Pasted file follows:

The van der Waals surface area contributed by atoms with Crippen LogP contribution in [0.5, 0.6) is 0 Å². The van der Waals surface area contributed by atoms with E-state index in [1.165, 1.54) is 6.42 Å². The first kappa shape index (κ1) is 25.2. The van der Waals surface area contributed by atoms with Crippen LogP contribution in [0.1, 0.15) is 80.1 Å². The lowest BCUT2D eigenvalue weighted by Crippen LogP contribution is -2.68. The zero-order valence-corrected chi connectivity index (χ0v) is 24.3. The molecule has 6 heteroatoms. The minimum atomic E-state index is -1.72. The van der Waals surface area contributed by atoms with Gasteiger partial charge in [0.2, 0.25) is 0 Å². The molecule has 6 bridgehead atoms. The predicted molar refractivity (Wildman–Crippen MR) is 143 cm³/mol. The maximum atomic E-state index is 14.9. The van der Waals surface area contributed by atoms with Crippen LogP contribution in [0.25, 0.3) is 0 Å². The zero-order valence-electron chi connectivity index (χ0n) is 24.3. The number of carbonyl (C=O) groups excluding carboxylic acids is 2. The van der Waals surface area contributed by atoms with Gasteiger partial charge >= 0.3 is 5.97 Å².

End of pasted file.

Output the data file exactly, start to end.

The van der Waals surface area contributed by atoms with Crippen LogP contribution in [0.5, 0.6) is 0 Å². The van der Waals surface area contributed by atoms with E-state index in [1.165, 1.54) is 6.42 Å². The first kappa shape index (κ1) is 25.2. The van der Waals surface area contributed by atoms with Crippen LogP contribution in [0.1, 0.15) is 80.1 Å². The lowest BCUT2D eigenvalue weighted by Crippen LogP contribution is -2.68. The zero-order valence-corrected chi connectivity index (χ0v) is 24.3. The molecule has 6 heteroatoms. The minimum atomic E-state index is -1.72. The van der Waals surface area contributed by atoms with Gasteiger partial charge in [0.2, 0.25) is 0 Å². The molecule has 6 bridgehead atoms. The predicted molar refractivity (Wildman–Crippen MR) is 143 cm³/mol. The maximum atomic E-state index is 14.9. The van der Waals surface area contributed by atoms with Crippen LogP contribution in [0.25, 0.3) is 0 Å². The zero-order valence-electron chi connectivity index (χ0n) is 24.3. The number of carbonyl (C=O) groups excluding carboxylic acids is 2. The van der Waals surface area contributed by atoms with Gasteiger partial charge >= 0.3 is 5.97 Å².